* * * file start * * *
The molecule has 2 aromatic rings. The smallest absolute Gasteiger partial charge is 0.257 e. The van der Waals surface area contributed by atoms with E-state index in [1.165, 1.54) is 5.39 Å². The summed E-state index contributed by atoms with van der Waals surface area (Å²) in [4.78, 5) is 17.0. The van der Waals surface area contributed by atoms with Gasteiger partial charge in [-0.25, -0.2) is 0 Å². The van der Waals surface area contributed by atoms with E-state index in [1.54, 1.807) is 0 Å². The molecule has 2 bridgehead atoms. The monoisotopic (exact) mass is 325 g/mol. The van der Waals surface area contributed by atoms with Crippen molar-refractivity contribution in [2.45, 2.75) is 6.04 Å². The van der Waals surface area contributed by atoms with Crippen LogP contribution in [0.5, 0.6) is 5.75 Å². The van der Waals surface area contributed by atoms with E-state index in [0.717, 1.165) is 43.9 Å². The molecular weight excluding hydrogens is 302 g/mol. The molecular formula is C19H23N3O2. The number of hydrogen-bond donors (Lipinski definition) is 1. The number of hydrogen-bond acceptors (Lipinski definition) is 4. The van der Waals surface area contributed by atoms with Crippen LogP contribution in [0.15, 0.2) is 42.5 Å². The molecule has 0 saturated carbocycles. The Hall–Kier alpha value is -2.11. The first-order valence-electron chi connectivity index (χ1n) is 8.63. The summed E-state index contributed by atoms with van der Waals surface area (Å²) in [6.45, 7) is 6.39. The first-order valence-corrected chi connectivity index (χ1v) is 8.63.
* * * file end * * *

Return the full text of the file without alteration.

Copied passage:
The molecule has 2 aromatic rings. The smallest absolute Gasteiger partial charge is 0.257 e. The van der Waals surface area contributed by atoms with E-state index in [1.165, 1.54) is 5.39 Å². The summed E-state index contributed by atoms with van der Waals surface area (Å²) in [4.78, 5) is 17.0. The van der Waals surface area contributed by atoms with Gasteiger partial charge in [-0.25, -0.2) is 0 Å². The van der Waals surface area contributed by atoms with E-state index in [1.54, 1.807) is 0 Å². The molecule has 2 bridgehead atoms. The monoisotopic (exact) mass is 325 g/mol. The van der Waals surface area contributed by atoms with Crippen molar-refractivity contribution in [2.45, 2.75) is 6.04 Å². The van der Waals surface area contributed by atoms with Crippen LogP contribution in [0.5, 0.6) is 5.75 Å². The van der Waals surface area contributed by atoms with E-state index in [0.717, 1.165) is 43.9 Å². The molecular weight excluding hydrogens is 302 g/mol. The molecular formula is C19H23N3O2. The number of hydrogen-bond donors (Lipinski definition) is 1. The number of hydrogen-bond acceptors (Lipinski definition) is 4. The van der Waals surface area contributed by atoms with Crippen LogP contribution in [0.15, 0.2) is 42.5 Å². The molecule has 0 saturated carbocycles. The Hall–Kier alpha value is -2.11. The first-order valence-electron chi connectivity index (χ1n) is 8.63. The summed E-state index contributed by atoms with van der Waals surface area (Å²) in [6.45, 7) is 6.39. The first-order valence-corrected chi connectivity index (χ1v) is 8.63.